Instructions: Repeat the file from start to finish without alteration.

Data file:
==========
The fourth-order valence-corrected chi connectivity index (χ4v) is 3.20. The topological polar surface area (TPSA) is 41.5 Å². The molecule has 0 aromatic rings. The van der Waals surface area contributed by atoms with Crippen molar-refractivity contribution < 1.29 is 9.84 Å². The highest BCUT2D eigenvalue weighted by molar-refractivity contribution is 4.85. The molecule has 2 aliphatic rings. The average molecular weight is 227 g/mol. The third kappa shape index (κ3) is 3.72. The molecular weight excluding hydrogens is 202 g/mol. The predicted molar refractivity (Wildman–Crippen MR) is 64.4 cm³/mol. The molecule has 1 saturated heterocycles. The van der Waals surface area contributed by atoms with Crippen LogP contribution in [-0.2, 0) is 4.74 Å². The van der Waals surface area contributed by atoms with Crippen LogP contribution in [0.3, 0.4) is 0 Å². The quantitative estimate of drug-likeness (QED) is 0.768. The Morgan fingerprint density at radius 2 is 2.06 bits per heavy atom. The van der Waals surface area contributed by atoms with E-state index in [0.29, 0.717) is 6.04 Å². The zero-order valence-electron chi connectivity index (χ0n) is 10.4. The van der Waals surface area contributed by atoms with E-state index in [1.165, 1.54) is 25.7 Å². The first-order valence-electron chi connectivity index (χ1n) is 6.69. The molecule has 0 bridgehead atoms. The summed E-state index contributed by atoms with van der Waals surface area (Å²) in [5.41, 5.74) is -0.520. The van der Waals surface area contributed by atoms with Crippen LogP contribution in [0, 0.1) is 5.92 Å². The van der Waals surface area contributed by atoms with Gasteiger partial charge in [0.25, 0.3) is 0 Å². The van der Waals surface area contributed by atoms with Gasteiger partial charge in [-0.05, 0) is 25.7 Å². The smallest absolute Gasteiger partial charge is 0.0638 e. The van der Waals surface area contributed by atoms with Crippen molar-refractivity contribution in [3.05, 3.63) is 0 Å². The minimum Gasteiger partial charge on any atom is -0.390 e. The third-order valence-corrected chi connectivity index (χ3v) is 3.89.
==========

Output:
The fourth-order valence-corrected chi connectivity index (χ4v) is 3.20. The topological polar surface area (TPSA) is 41.5 Å². The molecule has 0 aromatic rings. The van der Waals surface area contributed by atoms with Crippen molar-refractivity contribution < 1.29 is 9.84 Å². The highest BCUT2D eigenvalue weighted by molar-refractivity contribution is 4.85. The molecule has 2 aliphatic rings. The average molecular weight is 227 g/mol. The third kappa shape index (κ3) is 3.72. The molecular weight excluding hydrogens is 202 g/mol. The predicted molar refractivity (Wildman–Crippen MR) is 64.4 cm³/mol. The molecule has 1 saturated heterocycles. The van der Waals surface area contributed by atoms with Crippen LogP contribution in [-0.2, 0) is 4.74 Å². The van der Waals surface area contributed by atoms with Crippen LogP contribution in [0.3, 0.4) is 0 Å². The quantitative estimate of drug-likeness (QED) is 0.768. The Morgan fingerprint density at radius 2 is 2.06 bits per heavy atom. The van der Waals surface area contributed by atoms with E-state index in [0.29, 0.717) is 6.04 Å². The zero-order valence-electron chi connectivity index (χ0n) is 10.4. The van der Waals surface area contributed by atoms with E-state index in [1.165, 1.54) is 25.7 Å². The first-order valence-electron chi connectivity index (χ1n) is 6.69. The molecule has 0 bridgehead atoms. The summed E-state index contributed by atoms with van der Waals surface area (Å²) in [5.41, 5.74) is -0.520. The van der Waals surface area contributed by atoms with Crippen LogP contribution in [0, 0.1) is 5.92 Å². The van der Waals surface area contributed by atoms with Gasteiger partial charge in [0.25, 0.3) is 0 Å². The van der Waals surface area contributed by atoms with Gasteiger partial charge in [-0.05, 0) is 25.7 Å². The smallest absolute Gasteiger partial charge is 0.0638 e. The van der Waals surface area contributed by atoms with Crippen molar-refractivity contribution in [3.05, 3.63) is 0 Å². The minimum Gasteiger partial charge on any atom is -0.390 e. The third-order valence-corrected chi connectivity index (χ3v) is 3.89.